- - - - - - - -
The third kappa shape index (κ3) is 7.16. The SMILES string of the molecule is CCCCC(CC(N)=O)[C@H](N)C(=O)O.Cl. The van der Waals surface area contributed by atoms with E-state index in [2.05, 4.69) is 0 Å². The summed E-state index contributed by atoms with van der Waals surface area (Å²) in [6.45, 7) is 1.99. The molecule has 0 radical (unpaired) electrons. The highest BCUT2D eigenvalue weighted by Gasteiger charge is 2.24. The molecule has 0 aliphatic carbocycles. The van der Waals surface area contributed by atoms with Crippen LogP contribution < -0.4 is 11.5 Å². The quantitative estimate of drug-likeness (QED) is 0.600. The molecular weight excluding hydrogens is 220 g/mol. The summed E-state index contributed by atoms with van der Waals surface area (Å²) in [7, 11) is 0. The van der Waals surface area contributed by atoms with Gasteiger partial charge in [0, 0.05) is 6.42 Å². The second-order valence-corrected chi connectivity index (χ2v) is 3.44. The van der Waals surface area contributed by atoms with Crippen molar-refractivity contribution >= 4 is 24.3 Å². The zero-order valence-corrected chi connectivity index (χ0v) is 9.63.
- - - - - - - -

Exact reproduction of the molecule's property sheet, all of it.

The third kappa shape index (κ3) is 7.16. The SMILES string of the molecule is CCCCC(CC(N)=O)[C@H](N)C(=O)O.Cl. The van der Waals surface area contributed by atoms with E-state index in [2.05, 4.69) is 0 Å². The summed E-state index contributed by atoms with van der Waals surface area (Å²) in [6.45, 7) is 1.99. The molecule has 0 radical (unpaired) electrons. The highest BCUT2D eigenvalue weighted by Gasteiger charge is 2.24. The molecule has 0 aliphatic carbocycles. The van der Waals surface area contributed by atoms with Crippen LogP contribution < -0.4 is 11.5 Å². The quantitative estimate of drug-likeness (QED) is 0.600. The molecular weight excluding hydrogens is 220 g/mol. The summed E-state index contributed by atoms with van der Waals surface area (Å²) in [7, 11) is 0. The van der Waals surface area contributed by atoms with Gasteiger partial charge in [0, 0.05) is 6.42 Å². The second-order valence-corrected chi connectivity index (χ2v) is 3.44. The van der Waals surface area contributed by atoms with Crippen molar-refractivity contribution >= 4 is 24.3 Å². The zero-order valence-corrected chi connectivity index (χ0v) is 9.63.